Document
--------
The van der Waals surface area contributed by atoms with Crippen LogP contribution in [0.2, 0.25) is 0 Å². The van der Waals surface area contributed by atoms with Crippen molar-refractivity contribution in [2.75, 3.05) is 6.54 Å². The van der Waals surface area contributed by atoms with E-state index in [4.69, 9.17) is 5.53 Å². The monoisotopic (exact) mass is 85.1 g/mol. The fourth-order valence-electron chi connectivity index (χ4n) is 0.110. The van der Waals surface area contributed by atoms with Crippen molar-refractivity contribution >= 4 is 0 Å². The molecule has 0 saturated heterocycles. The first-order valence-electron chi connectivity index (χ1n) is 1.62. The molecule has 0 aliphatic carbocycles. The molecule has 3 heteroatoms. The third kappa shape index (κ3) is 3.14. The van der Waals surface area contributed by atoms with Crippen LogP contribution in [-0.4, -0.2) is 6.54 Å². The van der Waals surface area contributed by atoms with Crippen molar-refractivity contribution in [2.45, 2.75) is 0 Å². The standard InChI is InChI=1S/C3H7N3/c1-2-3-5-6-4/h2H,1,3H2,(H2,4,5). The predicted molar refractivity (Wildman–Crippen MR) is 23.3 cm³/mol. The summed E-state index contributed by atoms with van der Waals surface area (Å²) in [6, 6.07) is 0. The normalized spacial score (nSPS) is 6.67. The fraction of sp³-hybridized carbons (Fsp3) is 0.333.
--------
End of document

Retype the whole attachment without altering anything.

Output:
The van der Waals surface area contributed by atoms with Crippen LogP contribution in [0.2, 0.25) is 0 Å². The van der Waals surface area contributed by atoms with Crippen molar-refractivity contribution in [2.75, 3.05) is 6.54 Å². The van der Waals surface area contributed by atoms with E-state index in [4.69, 9.17) is 5.53 Å². The monoisotopic (exact) mass is 85.1 g/mol. The fourth-order valence-electron chi connectivity index (χ4n) is 0.110. The van der Waals surface area contributed by atoms with Crippen molar-refractivity contribution >= 4 is 0 Å². The molecule has 0 saturated heterocycles. The first-order valence-electron chi connectivity index (χ1n) is 1.62. The molecule has 0 aliphatic carbocycles. The molecule has 3 heteroatoms. The third kappa shape index (κ3) is 3.14. The van der Waals surface area contributed by atoms with Crippen LogP contribution in [-0.4, -0.2) is 6.54 Å². The van der Waals surface area contributed by atoms with Crippen molar-refractivity contribution in [2.45, 2.75) is 0 Å². The standard InChI is InChI=1S/C3H7N3/c1-2-3-5-6-4/h2H,1,3H2,(H2,4,5). The predicted molar refractivity (Wildman–Crippen MR) is 23.3 cm³/mol. The summed E-state index contributed by atoms with van der Waals surface area (Å²) in [6, 6.07) is 0. The normalized spacial score (nSPS) is 6.67. The fraction of sp³-hybridized carbons (Fsp3) is 0.333.